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Politically Motivated Cyber Attacks 78

Orome1 writes "According to a new report, 53 percent of critical infrastructure providers report that their networks have experienced what they perceived as politically motivated cyber attacks. Participants of the Symantec survey claimed to have experienced such an attack on an average of 10 times in the past five years, incurring an average cost of $850,000 during a period of five years to their businesses. Participants from the energy industry reported that they were best prepared for such an attack, while participants from the communications industry reported that they were the least prepared."
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Politically Motivated Cyber Attacks

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  • by Dunbal ( 464142 ) * on Wednesday October 06, 2010 @09:36AM (#33807292)

    I don't see any problems when a company that sells "security" releases data about the bad terrible things that can happen to you if you don't have the appropriate "security".

    And when Merck says Vioxx is safe, we must trust them.

    • Re: (Score:3, Insightful)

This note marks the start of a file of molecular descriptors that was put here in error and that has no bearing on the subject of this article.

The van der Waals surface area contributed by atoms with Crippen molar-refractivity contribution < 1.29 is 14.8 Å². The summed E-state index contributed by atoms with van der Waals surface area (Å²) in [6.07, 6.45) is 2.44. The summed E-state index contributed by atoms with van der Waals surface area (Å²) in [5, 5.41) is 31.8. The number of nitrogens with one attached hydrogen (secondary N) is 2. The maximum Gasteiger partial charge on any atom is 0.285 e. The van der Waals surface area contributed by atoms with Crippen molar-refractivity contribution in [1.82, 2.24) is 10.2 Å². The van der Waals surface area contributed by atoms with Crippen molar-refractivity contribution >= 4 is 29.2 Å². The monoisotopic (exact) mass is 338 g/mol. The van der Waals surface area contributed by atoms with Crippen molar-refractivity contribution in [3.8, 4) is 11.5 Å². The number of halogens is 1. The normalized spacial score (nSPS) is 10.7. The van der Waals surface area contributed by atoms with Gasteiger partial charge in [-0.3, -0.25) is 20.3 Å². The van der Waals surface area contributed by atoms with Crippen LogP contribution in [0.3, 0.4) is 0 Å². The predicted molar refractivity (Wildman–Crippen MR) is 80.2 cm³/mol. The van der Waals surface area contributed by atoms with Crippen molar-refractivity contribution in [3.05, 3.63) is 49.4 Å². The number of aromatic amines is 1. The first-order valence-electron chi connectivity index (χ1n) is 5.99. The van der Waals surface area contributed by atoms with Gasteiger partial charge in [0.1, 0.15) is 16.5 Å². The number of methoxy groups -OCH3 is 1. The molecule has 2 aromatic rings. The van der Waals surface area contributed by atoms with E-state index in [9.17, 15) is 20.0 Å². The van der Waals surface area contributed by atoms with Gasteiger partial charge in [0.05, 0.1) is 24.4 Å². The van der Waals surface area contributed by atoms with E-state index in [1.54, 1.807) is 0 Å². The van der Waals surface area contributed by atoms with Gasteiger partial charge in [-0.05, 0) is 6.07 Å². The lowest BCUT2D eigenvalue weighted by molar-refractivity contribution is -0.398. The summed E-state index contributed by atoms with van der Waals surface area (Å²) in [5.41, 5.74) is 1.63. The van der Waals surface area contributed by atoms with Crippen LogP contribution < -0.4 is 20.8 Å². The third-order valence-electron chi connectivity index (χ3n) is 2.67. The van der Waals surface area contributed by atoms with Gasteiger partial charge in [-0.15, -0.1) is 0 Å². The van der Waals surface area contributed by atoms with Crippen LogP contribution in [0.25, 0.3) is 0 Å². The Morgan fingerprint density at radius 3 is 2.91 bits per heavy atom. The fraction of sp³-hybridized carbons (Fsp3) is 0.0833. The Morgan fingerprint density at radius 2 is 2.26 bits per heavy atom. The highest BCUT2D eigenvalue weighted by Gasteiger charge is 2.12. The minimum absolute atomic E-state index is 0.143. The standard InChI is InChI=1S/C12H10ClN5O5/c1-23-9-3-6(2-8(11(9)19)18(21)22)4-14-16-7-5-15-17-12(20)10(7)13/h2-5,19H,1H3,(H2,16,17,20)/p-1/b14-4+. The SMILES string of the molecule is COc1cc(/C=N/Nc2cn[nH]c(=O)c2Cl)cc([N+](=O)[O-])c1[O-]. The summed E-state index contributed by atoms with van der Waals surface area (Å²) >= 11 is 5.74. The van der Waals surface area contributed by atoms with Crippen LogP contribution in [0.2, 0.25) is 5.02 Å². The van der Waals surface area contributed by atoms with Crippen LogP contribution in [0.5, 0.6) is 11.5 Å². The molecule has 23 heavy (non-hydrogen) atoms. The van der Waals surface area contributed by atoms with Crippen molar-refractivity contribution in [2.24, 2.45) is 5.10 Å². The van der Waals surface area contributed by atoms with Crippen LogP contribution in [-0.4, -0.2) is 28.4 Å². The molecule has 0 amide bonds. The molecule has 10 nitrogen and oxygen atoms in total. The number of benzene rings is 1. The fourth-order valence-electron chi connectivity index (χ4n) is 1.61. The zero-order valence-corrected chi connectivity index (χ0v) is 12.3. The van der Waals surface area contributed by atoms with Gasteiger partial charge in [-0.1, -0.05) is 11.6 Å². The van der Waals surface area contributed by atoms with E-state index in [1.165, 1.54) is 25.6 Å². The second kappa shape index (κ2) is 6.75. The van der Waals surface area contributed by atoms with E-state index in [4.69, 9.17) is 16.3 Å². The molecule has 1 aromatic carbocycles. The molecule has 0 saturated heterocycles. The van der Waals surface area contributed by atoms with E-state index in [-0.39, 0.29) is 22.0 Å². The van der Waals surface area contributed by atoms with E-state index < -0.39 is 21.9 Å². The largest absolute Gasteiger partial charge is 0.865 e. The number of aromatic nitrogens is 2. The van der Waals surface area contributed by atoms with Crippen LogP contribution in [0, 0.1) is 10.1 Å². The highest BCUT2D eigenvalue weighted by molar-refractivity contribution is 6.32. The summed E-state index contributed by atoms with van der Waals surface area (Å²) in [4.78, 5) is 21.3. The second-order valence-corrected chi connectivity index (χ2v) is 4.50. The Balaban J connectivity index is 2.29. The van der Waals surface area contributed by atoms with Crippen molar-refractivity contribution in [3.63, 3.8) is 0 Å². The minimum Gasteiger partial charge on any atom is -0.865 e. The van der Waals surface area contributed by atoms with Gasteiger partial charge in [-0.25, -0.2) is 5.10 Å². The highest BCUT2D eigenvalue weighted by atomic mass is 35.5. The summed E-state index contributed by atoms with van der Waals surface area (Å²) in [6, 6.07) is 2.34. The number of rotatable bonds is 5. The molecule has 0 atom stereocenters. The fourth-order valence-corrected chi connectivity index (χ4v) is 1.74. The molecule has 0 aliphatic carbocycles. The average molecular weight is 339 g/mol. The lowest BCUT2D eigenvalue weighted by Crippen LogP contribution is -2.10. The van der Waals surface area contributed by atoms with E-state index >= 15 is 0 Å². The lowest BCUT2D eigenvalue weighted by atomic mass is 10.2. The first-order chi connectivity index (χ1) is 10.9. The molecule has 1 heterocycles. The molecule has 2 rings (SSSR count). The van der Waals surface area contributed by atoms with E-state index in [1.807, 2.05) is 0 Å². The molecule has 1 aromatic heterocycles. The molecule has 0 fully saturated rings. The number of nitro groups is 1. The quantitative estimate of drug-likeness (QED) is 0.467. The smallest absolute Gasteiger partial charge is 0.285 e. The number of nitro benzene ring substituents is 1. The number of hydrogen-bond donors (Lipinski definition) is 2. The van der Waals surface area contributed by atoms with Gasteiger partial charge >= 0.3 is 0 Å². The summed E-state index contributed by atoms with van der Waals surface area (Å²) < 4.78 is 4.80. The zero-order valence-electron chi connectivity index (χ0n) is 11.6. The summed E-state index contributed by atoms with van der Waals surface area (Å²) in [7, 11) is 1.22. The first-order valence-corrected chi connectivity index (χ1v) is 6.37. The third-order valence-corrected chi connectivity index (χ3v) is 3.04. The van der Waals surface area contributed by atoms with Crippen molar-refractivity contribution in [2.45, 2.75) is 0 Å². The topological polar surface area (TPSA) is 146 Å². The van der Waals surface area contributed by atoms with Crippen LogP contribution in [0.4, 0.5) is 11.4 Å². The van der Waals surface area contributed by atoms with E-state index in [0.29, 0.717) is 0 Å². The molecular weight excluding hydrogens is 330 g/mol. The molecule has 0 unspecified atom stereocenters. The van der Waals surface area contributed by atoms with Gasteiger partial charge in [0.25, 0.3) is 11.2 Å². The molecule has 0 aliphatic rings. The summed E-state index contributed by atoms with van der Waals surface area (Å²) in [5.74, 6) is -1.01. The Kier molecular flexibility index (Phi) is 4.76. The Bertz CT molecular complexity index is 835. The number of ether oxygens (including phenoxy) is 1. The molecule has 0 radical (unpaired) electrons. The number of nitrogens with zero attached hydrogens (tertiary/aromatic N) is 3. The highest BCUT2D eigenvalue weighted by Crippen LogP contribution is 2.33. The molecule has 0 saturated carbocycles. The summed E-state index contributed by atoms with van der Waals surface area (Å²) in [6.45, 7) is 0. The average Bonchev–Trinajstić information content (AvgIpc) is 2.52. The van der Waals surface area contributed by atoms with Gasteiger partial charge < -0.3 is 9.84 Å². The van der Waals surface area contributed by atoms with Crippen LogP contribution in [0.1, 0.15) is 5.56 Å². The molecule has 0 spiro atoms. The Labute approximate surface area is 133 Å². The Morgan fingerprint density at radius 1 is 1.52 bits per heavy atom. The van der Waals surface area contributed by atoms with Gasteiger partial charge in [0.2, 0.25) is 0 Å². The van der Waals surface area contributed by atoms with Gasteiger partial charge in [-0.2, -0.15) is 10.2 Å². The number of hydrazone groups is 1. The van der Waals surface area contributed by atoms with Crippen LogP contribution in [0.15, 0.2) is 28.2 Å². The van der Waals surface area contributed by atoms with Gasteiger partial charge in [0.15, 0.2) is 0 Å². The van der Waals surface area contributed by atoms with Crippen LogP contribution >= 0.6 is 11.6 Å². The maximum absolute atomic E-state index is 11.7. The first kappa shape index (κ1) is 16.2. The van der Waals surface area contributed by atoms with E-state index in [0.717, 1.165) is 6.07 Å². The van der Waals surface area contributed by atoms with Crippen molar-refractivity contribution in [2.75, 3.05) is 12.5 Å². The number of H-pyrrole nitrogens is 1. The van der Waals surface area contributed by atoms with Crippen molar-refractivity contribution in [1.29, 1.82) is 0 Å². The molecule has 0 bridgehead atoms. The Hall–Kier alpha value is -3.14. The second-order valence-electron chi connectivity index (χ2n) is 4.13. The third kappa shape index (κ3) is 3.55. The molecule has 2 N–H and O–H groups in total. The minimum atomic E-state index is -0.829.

by postbigbang ( 761081 )

      There's a difference between observation, criticism, and DDoS. Concerted efforts to stifle information-- no matter what the information is-- are onerous attacks on everyone who wants the same right to voice their own.

    • Yes and even if it were true in concept one can be sure that they do the accounting in the most generous fashion. Still one can probably assume the relative ranking of various industries is useful.

      Here is something I wonder about. Why do any employers connect their emplyees to the internet? Would it not be a much better idea to have nearly all computers connect to a private intra-net. That way the business functions can all get done. No personal e-mails or outside web paged pretty much means no trojans

    • Re: (Score:1, Redundant)

      by srussia ( 884021 )